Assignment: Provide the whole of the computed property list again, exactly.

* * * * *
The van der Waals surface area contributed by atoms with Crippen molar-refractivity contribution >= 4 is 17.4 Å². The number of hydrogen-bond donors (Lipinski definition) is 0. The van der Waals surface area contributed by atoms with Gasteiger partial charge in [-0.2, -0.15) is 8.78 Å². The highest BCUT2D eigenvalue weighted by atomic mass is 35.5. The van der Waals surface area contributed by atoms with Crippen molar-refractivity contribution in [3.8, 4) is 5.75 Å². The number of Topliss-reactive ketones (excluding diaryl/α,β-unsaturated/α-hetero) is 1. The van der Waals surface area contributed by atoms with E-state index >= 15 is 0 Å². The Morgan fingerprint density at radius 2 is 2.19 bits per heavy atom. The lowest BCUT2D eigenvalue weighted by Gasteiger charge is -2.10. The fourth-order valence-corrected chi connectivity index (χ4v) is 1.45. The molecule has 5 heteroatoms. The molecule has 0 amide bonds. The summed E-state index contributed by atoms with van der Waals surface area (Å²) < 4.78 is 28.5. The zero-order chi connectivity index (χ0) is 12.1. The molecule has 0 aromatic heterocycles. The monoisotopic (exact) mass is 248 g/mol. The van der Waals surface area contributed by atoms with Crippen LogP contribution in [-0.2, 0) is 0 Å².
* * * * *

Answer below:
The van der Waals surface area contributed by atoms with Crippen molar-refractivity contribution >= 4 is 17.4 Å². The number of hydrogen-bond donors (Lipinski definition) is 0. The van der Waals surface area contributed by atoms with Gasteiger partial charge in [-0.2, -0.15) is 8.78 Å². The highest BCUT2D eigenvalue weighted by atomic mass is 35.5. The van der Waals surface area contributed by atoms with Crippen molar-refractivity contribution in [3.8, 4) is 5.75 Å². The number of Topliss-reactive ketones (excluding diaryl/α,β-unsaturated/α-hetero) is 1. The van der Waals surface area contributed by atoms with E-state index >= 15 is 0 Å². The Morgan fingerprint density at radius 2 is 2.19 bits per heavy atom. The lowest BCUT2D eigenvalue weighted by Gasteiger charge is -2.10. The fourth-order valence-corrected chi connectivity index (χ4v) is 1.45. The molecule has 5 heteroatoms. The molecule has 0 amide bonds. The summed E-state index contributed by atoms with van der Waals surface area (Å²) < 4.78 is 28.5. The zero-order chi connectivity index (χ0) is 12.1. The molecule has 0 aromatic heterocycles. The monoisotopic (exact) mass is 248 g/mol. The van der Waals surface area contributed by atoms with Crippen LogP contribution in [-0.2, 0) is 0 Å².